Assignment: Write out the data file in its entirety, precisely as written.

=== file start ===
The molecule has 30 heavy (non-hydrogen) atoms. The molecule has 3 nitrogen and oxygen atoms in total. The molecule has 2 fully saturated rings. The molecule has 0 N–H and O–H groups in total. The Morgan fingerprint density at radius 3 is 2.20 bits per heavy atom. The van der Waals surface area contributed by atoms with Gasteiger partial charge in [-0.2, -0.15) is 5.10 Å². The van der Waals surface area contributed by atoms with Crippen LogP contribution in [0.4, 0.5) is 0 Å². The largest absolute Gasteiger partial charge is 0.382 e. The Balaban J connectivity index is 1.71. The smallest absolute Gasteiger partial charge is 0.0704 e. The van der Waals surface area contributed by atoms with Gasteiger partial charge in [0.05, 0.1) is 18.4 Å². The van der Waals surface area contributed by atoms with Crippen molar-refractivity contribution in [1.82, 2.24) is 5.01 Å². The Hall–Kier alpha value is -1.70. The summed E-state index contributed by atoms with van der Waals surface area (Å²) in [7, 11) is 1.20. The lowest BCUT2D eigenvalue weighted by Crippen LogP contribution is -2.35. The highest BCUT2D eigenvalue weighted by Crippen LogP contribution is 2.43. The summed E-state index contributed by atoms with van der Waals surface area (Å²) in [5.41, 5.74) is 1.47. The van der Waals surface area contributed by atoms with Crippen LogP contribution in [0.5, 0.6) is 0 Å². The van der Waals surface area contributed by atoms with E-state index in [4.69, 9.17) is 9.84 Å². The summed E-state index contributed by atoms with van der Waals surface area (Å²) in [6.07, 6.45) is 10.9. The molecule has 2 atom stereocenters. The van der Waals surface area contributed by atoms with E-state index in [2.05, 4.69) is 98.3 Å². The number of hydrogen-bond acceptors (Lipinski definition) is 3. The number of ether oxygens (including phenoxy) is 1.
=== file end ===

The molecule has 30 heavy (non-hydrogen) atoms. The molecule has 3 nitrogen and oxygen atoms in total. The molecule has 2 fully saturated rings. The molecule has 0 N–H and O–H groups in total. The Morgan fingerprint density at radius 3 is 2.20 bits per heavy atom. The van der Waals surface area contributed by atoms with Gasteiger partial charge in [-0.2, -0.15) is 5.10 Å². The van der Waals surface area contributed by atoms with Crippen LogP contribution in [0.4, 0.5) is 0 Å². The largest absolute Gasteiger partial charge is 0.382 e. The Balaban J connectivity index is 1.71. The smallest absolute Gasteiger partial charge is 0.0704 e. The van der Waals surface area contributed by atoms with Gasteiger partial charge in [0.05, 0.1) is 18.4 Å². The van der Waals surface area contributed by atoms with Crippen molar-refractivity contribution in [1.82, 2.24) is 5.01 Å². The Hall–Kier alpha value is -1.70. The summed E-state index contributed by atoms with van der Waals surface area (Å²) in [7, 11) is 1.20. The lowest BCUT2D eigenvalue weighted by Crippen LogP contribution is -2.35. The highest BCUT2D eigenvalue weighted by Crippen LogP contribution is 2.43. The summed E-state index contributed by atoms with van der Waals surface area (Å²) in [5.41, 5.74) is 1.47. The van der Waals surface area contributed by atoms with Crippen LogP contribution in [0.5, 0.6) is 0 Å². The van der Waals surface area contributed by atoms with E-state index in [4.69, 9.17) is 9.84 Å². The summed E-state index contributed by atoms with van der Waals surface area (Å²) in [6.07, 6.45) is 10.9. The molecule has 2 atom stereocenters. The van der Waals surface area contributed by atoms with E-state index in [2.05, 4.69) is 98.3 Å². The number of hydrogen-bond acceptors (Lipinski definition) is 3. The number of ether oxygens (including phenoxy) is 1.